Of miniature stature, François de Cuvilliés entered the service of Maximilian II Emanuel, the Elector of Bavaria, as a court dwarf when he was only eleven. The Elector was fond of Cuvilliés and arranged for him to learn mathematics and engineering before sending him to Paris to study architecture. There he studied the newly emerging French Rococo style under the personal supervision of the younger François Blondel.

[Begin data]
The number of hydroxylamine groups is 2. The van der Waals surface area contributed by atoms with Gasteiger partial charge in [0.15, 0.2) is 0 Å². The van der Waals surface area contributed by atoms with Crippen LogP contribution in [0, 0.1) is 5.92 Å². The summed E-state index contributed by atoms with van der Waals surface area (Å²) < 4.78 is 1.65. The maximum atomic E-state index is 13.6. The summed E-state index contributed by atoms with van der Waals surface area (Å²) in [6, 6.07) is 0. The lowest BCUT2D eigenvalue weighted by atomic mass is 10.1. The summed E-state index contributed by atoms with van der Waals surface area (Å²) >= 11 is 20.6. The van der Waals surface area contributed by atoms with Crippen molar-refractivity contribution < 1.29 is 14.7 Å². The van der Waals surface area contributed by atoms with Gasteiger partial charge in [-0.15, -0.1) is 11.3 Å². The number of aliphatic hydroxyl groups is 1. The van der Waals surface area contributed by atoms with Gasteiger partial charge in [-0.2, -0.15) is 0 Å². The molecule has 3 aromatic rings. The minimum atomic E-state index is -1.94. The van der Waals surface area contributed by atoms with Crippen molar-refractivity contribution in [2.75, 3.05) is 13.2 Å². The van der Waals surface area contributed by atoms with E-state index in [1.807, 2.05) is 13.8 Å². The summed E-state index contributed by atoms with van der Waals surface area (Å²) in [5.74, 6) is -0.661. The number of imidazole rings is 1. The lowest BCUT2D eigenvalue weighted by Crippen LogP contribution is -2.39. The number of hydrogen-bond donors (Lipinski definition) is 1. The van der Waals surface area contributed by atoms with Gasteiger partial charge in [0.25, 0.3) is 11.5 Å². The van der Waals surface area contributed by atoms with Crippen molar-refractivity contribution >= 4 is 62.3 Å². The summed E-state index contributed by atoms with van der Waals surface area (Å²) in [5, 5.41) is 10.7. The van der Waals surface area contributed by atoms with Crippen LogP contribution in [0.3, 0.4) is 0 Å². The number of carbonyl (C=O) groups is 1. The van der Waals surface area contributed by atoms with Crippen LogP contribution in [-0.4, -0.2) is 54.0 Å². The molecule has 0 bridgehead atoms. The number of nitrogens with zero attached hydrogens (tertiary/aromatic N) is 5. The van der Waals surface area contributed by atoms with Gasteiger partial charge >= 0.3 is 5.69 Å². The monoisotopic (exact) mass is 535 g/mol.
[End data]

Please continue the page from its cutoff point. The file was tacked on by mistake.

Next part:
When he returned to Munich, Cuvilliés was appointed court architect of Bavaria. He was responsible for designing a suite of state rooms at the Residenz and, in the park of the Nymphenberg palace, the small Amalienberg pavilion, considered one of the masterpieces of Rococo decoration. Between 1738 and 1756, he published fifty-five books of designs for interior decoration, wall paneling, ceilings, furniture, wrought-iron work, and other decorative objects. These engravings were important for disseminating the Rococo style throughout Europe.